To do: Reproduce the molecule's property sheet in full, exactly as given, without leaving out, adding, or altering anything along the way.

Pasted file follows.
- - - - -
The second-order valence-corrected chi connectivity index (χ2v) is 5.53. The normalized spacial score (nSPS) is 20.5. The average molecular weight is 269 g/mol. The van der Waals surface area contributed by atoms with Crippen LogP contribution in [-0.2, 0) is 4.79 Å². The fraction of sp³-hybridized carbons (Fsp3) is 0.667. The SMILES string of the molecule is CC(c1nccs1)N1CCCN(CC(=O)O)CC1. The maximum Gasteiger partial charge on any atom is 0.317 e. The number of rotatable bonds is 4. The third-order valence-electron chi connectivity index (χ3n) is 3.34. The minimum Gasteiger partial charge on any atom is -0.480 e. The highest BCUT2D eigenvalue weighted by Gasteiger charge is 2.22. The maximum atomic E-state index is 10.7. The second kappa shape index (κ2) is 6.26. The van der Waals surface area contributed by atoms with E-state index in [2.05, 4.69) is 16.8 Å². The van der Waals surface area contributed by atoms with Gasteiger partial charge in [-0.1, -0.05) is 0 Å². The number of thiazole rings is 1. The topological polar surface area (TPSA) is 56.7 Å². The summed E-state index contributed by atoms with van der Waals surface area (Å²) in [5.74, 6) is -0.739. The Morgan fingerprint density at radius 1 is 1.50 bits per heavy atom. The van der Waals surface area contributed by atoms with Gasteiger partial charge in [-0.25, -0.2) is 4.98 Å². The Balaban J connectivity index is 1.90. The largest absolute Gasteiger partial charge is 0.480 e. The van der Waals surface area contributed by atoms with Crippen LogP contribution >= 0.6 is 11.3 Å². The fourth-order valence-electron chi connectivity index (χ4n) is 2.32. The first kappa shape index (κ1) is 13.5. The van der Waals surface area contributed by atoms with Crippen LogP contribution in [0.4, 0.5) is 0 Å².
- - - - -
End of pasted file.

The second-order valence-corrected chi connectivity index (χ2v) is 5.53. The normalized spacial score (nSPS) is 20.5. The average molecular weight is 269 g/mol. The van der Waals surface area contributed by atoms with Crippen LogP contribution in [-0.2, 0) is 4.79 Å². The fraction of sp³-hybridized carbons (Fsp3) is 0.667. The SMILES string of the molecule is CC(c1nccs1)N1CCCN(CC(=O)O)CC1. The maximum Gasteiger partial charge on any atom is 0.317 e. The number of rotatable bonds is 4. The third-order valence-electron chi connectivity index (χ3n) is 3.34. The minimum Gasteiger partial charge on any atom is -0.480 e. The highest BCUT2D eigenvalue weighted by Gasteiger charge is 2.22. The maximum atomic E-state index is 10.7. The second kappa shape index (κ2) is 6.26. The van der Waals surface area contributed by atoms with E-state index in [2.05, 4.69) is 16.8 Å². The van der Waals surface area contributed by atoms with Gasteiger partial charge in [-0.1, -0.05) is 0 Å². The number of thiazole rings is 1. The topological polar surface area (TPSA) is 56.7 Å². The summed E-state index contributed by atoms with van der Waals surface area (Å²) in [5.74, 6) is -0.739. The Morgan fingerprint density at radius 1 is 1.50 bits per heavy atom. The van der Waals surface area contributed by atoms with Gasteiger partial charge in [-0.25, -0.2) is 4.98 Å². The Balaban J connectivity index is 1.90. The largest absolute Gasteiger partial charge is 0.480 e. The van der Waals surface area contributed by atoms with Crippen LogP contribution >= 0.6 is 11.3 Å². The fourth-order valence-electron chi connectivity index (χ4n) is 2.32. The first kappa shape index (κ1) is 13.5. The van der Waals surface area contributed by atoms with Crippen LogP contribution in [0.4, 0.5) is 0 Å².